Good Stress Versus Bad Stress

Good Stress Versus Bad Stress

Is there such a thing as good stress you may ask? The answer is a resounding, “Yes.” If we did not experience any stress, what would our daily life look like? Perhaps, on the surface, it may seem divine to be stress-free until we realize that we go about all our activities at one speed without any extra drive for one activity over another. This is where “good” stress comes in.

Good Stress

To experience stress is to be human (much to the dismay of some of my patients who initially consult to “remove” their stress). When we experience physical or emotional stress, the brain registers this information and quickly dispatches the right chemicals in our body to equip us with a burst of energy to help us to deal with the stressful situation. Experts on stress agree that moderate amounts of stress help heighten our senses, memory, heart function, and resistance to infection in order to help us perform tasks more efficiently. In the absence of “good” stress, our body and mind may not be equipped with the much-needed fight and flight response often needed to cope with danger and stressful situations.

Bad Stress

 Well, if some stress is good, then what makes it bad? The answer lies in the quantity and chronicity of stress. Stress becomes bad when a person experiences high levels of stress for an extended period of time, sometimes for weeks and months. When such stress persists over long periods of time, it has been found to be associated with high blood pressure, compromised immune system, depression, heart disease and asthma. In short, having chronic high-level stress puts us at physical and emotional risk.

Picture A Pressure Cooker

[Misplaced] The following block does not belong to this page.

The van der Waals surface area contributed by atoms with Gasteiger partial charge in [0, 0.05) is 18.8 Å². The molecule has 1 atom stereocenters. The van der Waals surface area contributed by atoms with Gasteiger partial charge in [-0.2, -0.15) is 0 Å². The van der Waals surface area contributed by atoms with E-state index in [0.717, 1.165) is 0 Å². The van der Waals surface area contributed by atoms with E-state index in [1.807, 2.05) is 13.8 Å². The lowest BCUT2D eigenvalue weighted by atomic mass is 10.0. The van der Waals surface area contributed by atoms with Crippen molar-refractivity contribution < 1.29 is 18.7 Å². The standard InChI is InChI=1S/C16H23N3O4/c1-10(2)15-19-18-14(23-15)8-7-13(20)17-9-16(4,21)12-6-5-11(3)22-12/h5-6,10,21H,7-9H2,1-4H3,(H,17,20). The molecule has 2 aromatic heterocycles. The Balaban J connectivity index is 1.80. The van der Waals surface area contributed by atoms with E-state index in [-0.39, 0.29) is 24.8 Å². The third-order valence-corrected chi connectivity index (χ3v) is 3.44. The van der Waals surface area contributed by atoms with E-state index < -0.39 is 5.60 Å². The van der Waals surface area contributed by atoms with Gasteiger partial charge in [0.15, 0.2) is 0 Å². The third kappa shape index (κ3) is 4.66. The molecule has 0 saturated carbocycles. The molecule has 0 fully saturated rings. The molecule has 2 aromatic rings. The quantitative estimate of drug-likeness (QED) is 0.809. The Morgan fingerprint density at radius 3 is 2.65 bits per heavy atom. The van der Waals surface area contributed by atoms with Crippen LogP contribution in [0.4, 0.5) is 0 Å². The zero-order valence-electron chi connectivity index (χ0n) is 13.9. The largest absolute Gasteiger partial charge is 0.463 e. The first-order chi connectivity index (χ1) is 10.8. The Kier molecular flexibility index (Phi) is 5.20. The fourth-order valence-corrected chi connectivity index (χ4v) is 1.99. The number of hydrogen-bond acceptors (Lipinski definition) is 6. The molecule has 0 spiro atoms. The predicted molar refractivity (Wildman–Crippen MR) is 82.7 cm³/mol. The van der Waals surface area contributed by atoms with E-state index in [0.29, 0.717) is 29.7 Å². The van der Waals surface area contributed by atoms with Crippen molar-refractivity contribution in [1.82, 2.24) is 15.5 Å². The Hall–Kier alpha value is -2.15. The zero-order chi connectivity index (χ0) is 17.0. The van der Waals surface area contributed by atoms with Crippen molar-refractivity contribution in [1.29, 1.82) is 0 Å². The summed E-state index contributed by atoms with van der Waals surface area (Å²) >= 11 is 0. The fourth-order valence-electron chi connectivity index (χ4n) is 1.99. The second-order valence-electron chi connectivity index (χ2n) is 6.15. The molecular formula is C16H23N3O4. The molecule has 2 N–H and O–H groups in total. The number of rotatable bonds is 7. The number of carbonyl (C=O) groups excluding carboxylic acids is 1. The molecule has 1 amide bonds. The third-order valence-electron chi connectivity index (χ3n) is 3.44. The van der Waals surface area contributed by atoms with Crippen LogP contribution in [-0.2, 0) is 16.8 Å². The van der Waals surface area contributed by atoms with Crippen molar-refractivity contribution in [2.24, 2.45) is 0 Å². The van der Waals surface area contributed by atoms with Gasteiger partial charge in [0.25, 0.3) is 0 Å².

Frequently, I use this analogy with clients to help them conceptualize what contributes to chronic high levels of stress and the outcome if not dealt with properly. Picture a pressure cooker:

  • Ingredients are placed inside the pressure cooker periodically to represent factors in your life (e.g., work, finances, relationships, illness, family)
  • We cook these ingredients with a little help from stove heat. Chemicals in our body (e.g., cortisol, adrenaline) act like heat to stimulate us in order to cope with different stressors.
  • Regulating stress means that we have to make sure we cook the ingredients properly without having the pot “boil over.”  This is often achieved by releasing steam periodically as we do in our daily lives by tackling problems and resolving them.
  • However, when there are too many ingredients added to the pot and the heat is on too “high” without adequate amounts of steam released, there is a great risk the pressure cooker will explode. This explosion is a metaphor to represent what could go wrong emotionally and physically when we feel overwhelmed.

 What To Do

When you feel that your pressure cooker is getting to full or about ready to explode, taking pause to consider the following may help you manage your stress in a more adaptive way:

  • Consider why you are feeling extremely stressed. Did you reach your personal limit and had difficulties saying, “No?” Were responsibilities thrust upon you whether you liked it or not and you feel stuck with them?
  • Are there creative ways to take things out of the pot by re-prioritizing your goals, delegating some of your responsibilities to others, or by soliciting help? For example, can you carpool to help reduce the stress from driving? Can you limit the number of accounts or clients you accept at work?
  • Do you need readjust or re-evaluate your expectations regarding your responsibilities so that you are only taking on what is realistic for your personal limits?
  • Finally, it’s important consider self-care. When we are busy and on the go, especially when we feel very stressed, we may not necessarily take the time to take care of ourselves. Yet, basic self-care makes a difference in terms of how we manage stress. Therefore, consider whether you are sleeping, eating, and resting enough. Sleep-deprivation, hunger, and tiredness can lower your threshold and increase your reactivity to even moderate stress.

Evaluating your level of stress and monitoring the pressure-cooker could make a difference in maintaining levels of « good » and « bad » stress.


About the Author:

Dr Chow is a licensed clinical psychologist with a private clinic in Saint-Laurent (Montreal) and in Saint-Lambert on the South Shore. She received her doctorate in Clinical Psychology from Concordia University. She is also a member of the Order of Psychologists of Quebec.